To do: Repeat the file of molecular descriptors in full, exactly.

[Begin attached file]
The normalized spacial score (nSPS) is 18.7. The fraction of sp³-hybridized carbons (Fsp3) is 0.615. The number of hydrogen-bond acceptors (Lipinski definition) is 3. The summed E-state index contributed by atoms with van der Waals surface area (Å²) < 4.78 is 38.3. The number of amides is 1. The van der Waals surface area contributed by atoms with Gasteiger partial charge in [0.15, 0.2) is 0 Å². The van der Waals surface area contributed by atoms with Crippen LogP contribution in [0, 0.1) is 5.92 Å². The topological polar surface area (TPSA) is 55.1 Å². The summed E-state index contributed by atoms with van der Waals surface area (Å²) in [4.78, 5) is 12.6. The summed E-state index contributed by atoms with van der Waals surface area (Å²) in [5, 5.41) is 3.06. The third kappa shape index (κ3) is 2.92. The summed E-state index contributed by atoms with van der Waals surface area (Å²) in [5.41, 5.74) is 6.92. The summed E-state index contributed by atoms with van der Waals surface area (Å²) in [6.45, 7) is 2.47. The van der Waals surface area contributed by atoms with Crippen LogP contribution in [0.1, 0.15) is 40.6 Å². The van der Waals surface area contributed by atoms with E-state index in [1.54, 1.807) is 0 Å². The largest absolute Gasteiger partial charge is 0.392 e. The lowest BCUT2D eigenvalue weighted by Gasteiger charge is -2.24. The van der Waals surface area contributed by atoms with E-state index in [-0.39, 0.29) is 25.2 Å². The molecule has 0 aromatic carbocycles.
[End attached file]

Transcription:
The normalized spacial score (nSPS) is 18.7. The fraction of sp³-hybridized carbons (Fsp3) is 0.615. The number of hydrogen-bond acceptors (Lipinski definition) is 3. The summed E-state index contributed by atoms with van der Waals surface area (Å²) < 4.78 is 38.3. The number of amides is 1. The van der Waals surface area contributed by atoms with Gasteiger partial charge in [0.15, 0.2) is 0 Å². The van der Waals surface area contributed by atoms with Crippen LogP contribution in [0, 0.1) is 5.92 Å². The topological polar surface area (TPSA) is 55.1 Å². The summed E-state index contributed by atoms with van der Waals surface area (Å²) in [4.78, 5) is 12.6. The summed E-state index contributed by atoms with van der Waals surface area (Å²) in [5, 5.41) is 3.06. The third kappa shape index (κ3) is 2.92. The summed E-state index contributed by atoms with van der Waals surface area (Å²) in [5.41, 5.74) is 6.92. The summed E-state index contributed by atoms with van der Waals surface area (Å²) in [6.45, 7) is 2.47. The van der Waals surface area contributed by atoms with Crippen LogP contribution in [0.1, 0.15) is 40.6 Å². The van der Waals surface area contributed by atoms with E-state index in [1.54, 1.807) is 0 Å². The largest absolute Gasteiger partial charge is 0.392 e. The lowest BCUT2D eigenvalue weighted by Gasteiger charge is -2.24. The van der Waals surface area contributed by atoms with E-state index in [-0.39, 0.29) is 25.2 Å². The molecule has 0 aromatic carbocycles.